Award-Winning Technology Could Help Enhance Road Safety for Pedestrians
Wednesday, 25 April 2012
New technology being developed in NUI Galway could help enhance pedestrian safety by allowing them to be ‘seen’ by cars – thus avoiding collisions and saving lives.
NUI Galway researcher Anthony Winterlich has been awarded a Gold Medal at the Young European Arena of Research 2012 competition by the EU Commission for his work on systems for pedestrian identification, a key challenge to enhance road safety. The award was presented at the Transport Research Arena (TRA) conference which is taking place this week in Athens.
The competition, supported by the European Union, provides visibility to promising young researchers specialising in surface transport (road, rail, waterborne). Máire Geoghegan-Quinn, European Commissioner for Research, Innovation and Science awarded Anthony and five others for their outstanding work. The winners represent universities from France, UK, Ireland, Italy and Switzerland.
Anthony carries out his work with the Connaught Automotive Research (CAR) Group (www.car.nuigalway.ie) in the College of Engineering and Informatics at NUI Galway, which is focused on pursuing research in several areas of driver assistance and communications in the automotive environment. This research builds on several years of existing research within the CAR Group in the area of automotive vision systems development, much of it sponsored by Valeo Vision Systems in Tuam, Co. Galway, a world leader in this area.
According to Anthony, who is a native of Tuam, County Galway: “My research involves the development of mathematical techniques which can be used to measure the quality of images produced by the various safety-related cameras found in the majority of modern cars. Once we can describe image and video quality by means of a ‘number’ we can then develop and evaluate techniques which will improve image quality by compensating for distortions that occur due to slight imperfections in the cameras or due to compression of the video images as they are being transported around the vehicle.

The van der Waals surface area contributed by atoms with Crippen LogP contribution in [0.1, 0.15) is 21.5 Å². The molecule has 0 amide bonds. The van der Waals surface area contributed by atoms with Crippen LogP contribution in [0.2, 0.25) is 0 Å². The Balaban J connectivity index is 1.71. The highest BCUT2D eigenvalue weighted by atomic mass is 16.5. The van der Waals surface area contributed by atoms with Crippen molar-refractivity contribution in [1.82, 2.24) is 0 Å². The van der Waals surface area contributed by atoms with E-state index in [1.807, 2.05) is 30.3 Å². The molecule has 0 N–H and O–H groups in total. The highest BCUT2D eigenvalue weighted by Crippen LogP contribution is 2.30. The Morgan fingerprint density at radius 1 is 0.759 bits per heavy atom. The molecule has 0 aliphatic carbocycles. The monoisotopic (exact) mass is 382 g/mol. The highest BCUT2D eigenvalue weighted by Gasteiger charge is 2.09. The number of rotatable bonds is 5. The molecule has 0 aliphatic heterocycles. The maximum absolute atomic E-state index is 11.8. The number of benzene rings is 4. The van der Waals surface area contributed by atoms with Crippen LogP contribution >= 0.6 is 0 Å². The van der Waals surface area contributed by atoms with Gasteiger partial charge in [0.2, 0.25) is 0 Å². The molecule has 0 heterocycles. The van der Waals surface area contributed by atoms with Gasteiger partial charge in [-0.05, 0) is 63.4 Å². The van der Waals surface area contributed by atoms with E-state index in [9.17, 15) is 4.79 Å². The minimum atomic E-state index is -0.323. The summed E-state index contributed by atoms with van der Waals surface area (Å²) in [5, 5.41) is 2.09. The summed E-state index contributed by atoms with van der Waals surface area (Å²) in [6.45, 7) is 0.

This is a topic of increasing importance in the automotive industry due to the growing use of car-mounted camera systems for driver assistance and other applications such as automatic pedestrian detection, and the results of my research will have a significant impact on the development of automotive camera products in the coming years.”
Financial support for Anthony’s research is provided by Valeo Vision Systems and the Irish Research Council for Science, Engineering and Technology (IRCSET) through the Enterprise Partnership Scheme. His work is supervised by Edward Jones, Martin Glavin and Liam Kilmartin within the Electrical & Electronic Engineering discipline at NUI Galway.
Author: Marketing and Communications Office, NUI Galway